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Re: (TFT) Re: TFT Digest V4 #348

> Neil Gilmore,
>  Maybe I was not being clear so let me try again.

You're being quite clear. And while I may agree with many of your factual
points, I just disagree with some of your conclusions.

> At man at arms only had his job so he could and would spend most everyday
> learning it, unlike a SCA or IJA person who can put in a weekend or a
> couple

That's again a rather broad generalization, especially for the IJA guys.
Every one of them that I know of is a professional horse person. They're
in the saddle hours a day. Sure, they do more of the grunt work than their
medieval counterparts (they tend to have fewer grooms, for example), but
their medieval counterparts also spent a lot of time dealing with their
rank, which was their business. I'd say that was a wash. The point is that
the IJA guys are about as professional a bunch of riders as you'll find

As for the average SCA guy, sure. But the exceptional ones spend a lot
more time than you allude to. When I was doing my most intensive training,
it was as much as having a second job. Even now, I can cite a lot of guys
who are in their armour for a few hours every day. And accounts of the
period (which is my generalization, seeing as we're discussing a few
hundred years) appear to show that the armoured nobles of the time didn't
spend all day every day in armour either. And the point there is that the
top SCA guys are spending probably as much time in their armour as their
medieval counterparts.

> of weeks here and there.  Six months of train would have been plenty for
> Lord
> or knight as they already could ride well learning the nuances of the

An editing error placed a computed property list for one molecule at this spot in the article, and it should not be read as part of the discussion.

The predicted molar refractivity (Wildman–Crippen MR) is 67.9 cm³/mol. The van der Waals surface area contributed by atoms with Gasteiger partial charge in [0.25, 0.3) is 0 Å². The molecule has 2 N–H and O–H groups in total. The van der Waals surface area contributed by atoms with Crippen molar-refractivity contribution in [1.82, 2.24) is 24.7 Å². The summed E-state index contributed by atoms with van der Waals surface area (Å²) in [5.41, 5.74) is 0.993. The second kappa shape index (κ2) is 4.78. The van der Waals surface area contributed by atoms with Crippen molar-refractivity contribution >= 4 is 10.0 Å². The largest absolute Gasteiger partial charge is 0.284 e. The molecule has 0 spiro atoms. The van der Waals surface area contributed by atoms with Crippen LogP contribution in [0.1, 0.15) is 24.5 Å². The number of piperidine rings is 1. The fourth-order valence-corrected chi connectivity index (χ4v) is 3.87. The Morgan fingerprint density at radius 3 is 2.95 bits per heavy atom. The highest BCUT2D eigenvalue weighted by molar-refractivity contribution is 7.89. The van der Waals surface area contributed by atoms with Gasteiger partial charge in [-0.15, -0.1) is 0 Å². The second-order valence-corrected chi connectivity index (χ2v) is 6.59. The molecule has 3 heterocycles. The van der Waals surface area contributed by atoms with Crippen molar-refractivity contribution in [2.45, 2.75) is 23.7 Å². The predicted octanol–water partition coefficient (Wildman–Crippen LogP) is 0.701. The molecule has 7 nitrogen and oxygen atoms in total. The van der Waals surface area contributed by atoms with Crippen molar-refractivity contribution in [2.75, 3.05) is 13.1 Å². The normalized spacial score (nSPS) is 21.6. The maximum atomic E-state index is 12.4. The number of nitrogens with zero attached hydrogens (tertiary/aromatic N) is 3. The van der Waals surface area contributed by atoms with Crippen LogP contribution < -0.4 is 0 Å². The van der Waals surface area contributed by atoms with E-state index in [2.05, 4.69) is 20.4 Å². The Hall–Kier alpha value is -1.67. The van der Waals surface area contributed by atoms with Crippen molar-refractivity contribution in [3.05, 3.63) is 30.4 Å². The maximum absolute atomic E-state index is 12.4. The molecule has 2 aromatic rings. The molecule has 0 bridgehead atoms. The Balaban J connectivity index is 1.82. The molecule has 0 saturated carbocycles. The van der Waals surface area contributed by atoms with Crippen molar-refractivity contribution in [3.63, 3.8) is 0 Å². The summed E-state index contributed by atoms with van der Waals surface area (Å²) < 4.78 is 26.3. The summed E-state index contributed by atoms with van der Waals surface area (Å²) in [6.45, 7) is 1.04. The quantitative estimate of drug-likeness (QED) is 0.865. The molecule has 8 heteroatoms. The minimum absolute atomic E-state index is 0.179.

> lance
> and sword from horseback is what they would be training at.  So this is
> very
> much a professional soldier who spent his life in his craft anyone rich
> enough
> to own a horse and a suit of armor was of a higher class than an archer.

And here we disagree. The guys I know who do horseback combat who were
already good riders took a lot more than 6 months to be any good. Which is
rather another point, isn't it? I think we'd agree that not all medieval
knights were stone killers. Some were probably pretty bad, and a very few
really, really, good.

I'd say that the same was true for archers.

>  Next to you point of hitting a 10' area at 100 yards English archers were
> picking out individual targets man or horse at that range and dropping
> them.

I see that I've been the one who is unclear here. My assertion that with a
day's training I could hit 10' at 100 yards was meant as a data point for
training. If I'd trained every day for a year I'm pretty sure I'd improve.

Neil Gilmore
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